1)  It's easier to mix in with other stuff.

2)  Regular peanuts may break my stupid teeth. I usually can eat them, if I remember to be careful.  :nonplused:
Title: Re: Fudz
Post by: vox8 on December 21, 2018, 05:59:27 PM
How do you feel about eggs? Eggs are excellent binders.

If you are anti-egg, you can use flax as an egg substitute. Ground up fine and mixed with water flax makes a gelatinous binding agent that works similar to egg whites.

Also worth experimenting with is aquafaba (the liquid in a can of chickpeas). It is pretty magical stuff and can do a lot of the things eggs can do. You can even make meringues out of it. Come to think of it, chickpeas themselves are pretty useful in this kind of application. This looks interesting: http://www.wholelivinglauren.com/new-blog/2016/9/10/peanut-butter-chickpea-protein-bars it makes use of chia seeds, another "soak it and make faux egg white binder stuff" option.

I hate to say it, but vegan sites might have good info for you.

And I second the recommendation for PB powder. It is super fun to mix in.
Title: Re: Fudz
Post by: random axe on December 21, 2018, 07:32:56 PM
I'll have to shop for PB powder.  I think tangerine's used it before.

I like chickpeas, and my first attempt at veggieburgers was about 45% chickpeas / 45% potato flakes / 10% spinach.  This turned out to be too much spinach; the resulting mix mostly tasted like spinach.  Before I added the spinach, it had a pretty good, pretty neutral salty / savory / starchy flavor.

However, I could not get the mix stiff enough to make patties.  I have a plastic patty press, but it's meant for meat, and even with cooking spray, the mix would not form well, not release well.  And I would definitely have had to cook or freeze the patties before trying to store them.  I tried to store them as a sort of log separated by wax paper, wrapped in wax paper and foil, and . . . that did not work out.  :whatever:

I do think some egg would've helped, but I think maybe cutting the potato content in half and substituting breadcrumbs would've firmed them up a lot.  I was shooting for Dr. Praeger's more than Morningstar or such, but they were really, really wet and soft.

It would have taken a long time for me to consider chickpeas in the power bars, though, and I didn't know about aquafaba.  I considered saving boiled-down pasta water, which is basically liquid farina starch, but it only gels up a little.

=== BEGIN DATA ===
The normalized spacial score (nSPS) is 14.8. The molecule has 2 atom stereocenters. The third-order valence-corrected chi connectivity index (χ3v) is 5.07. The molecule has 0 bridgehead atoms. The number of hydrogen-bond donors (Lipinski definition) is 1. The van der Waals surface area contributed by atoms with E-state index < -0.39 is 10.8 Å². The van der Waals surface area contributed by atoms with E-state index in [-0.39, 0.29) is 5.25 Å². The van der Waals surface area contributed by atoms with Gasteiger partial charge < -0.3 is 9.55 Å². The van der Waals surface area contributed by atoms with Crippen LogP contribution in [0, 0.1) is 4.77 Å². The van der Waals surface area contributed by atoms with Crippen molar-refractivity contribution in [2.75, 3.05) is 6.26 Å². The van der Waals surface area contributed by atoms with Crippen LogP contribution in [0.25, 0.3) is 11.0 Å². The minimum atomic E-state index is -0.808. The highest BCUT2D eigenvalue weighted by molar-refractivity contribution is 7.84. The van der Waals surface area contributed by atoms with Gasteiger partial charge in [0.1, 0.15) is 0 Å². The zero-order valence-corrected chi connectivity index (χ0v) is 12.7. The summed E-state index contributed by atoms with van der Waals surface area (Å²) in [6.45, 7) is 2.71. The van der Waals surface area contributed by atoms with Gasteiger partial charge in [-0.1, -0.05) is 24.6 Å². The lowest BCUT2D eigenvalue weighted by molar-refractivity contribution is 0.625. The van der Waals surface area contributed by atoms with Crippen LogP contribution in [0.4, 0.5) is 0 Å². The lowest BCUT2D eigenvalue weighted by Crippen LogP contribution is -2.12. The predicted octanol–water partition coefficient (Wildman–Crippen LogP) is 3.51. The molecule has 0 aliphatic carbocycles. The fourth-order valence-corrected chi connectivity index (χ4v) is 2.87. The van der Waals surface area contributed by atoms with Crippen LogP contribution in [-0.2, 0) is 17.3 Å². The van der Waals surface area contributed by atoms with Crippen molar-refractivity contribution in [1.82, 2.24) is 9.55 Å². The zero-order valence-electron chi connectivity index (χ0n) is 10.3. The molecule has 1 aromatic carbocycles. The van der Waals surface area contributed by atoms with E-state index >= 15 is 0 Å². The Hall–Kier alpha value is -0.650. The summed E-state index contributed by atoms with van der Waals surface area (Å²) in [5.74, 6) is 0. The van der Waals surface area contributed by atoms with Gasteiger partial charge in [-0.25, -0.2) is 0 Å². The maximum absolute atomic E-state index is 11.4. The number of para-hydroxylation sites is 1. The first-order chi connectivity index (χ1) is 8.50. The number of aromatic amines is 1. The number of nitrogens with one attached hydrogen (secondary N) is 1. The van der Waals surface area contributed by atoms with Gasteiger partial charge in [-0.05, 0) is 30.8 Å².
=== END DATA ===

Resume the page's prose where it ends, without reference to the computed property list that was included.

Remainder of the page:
Title: Re: Fudz
Post by: random axe on December 21, 2018, 07:33:31 PM
Also, I got nothing against vegans.  I'm not ready to go that far, but I'm most of the way to vegetarianism, nowadays.
Title: Re: Fudz
Post by: vox8 on December 21, 2018, 07:52:13 PM
I'I considered saving boiled-down pasta water, which is basically liquid farina starch, but it only gels up a little.

Ah, only if you cook pasta in the modern manner. I once did a series of tests cooking pasta as instructed in Renaissance manuscripts. The cook times specified ranged from 10 to 30 minutes. If you cook pasta for 30 minutes and save the water it will set up as firm as aspic.

Also, all of the professional chefs that say to add a little pasta water to thicken up your sauce are full of baloney. It works in a commercial kitchen because they have one giant pot of simmering water in which they cook all of the batches of pasta over the course of the night. It gets full of starch and does work well as a thickener. But the amount of starch that leeches out of your 8 oz of angelhair that you cooked in a couple of quarts of water for 5 minutes is negligible at best.
Title: Re: Fudz
Post by: random axe on December 22, 2018, 10:51:15 AM
Maybe I should be eating more Renaissance pasta.  :hmm:
Title: Re: Fudz
Post by: vox8 on December 22, 2018, 11:44:05 PM
Maybe I should be eating more Renaissance pasta.  :hmm:

It was actually quite an interesting experiment. I used fettuccine because it more closely mimics the shape that pasta would have been (flattened as opposed to an extruded tube) and cooked it for 10 minutes, tasted it. Cooked an additional 10 minutes, tasted it. Cooked the final 10 minutes, tasted it. A gentle simmer as opposed to a full rolling boil.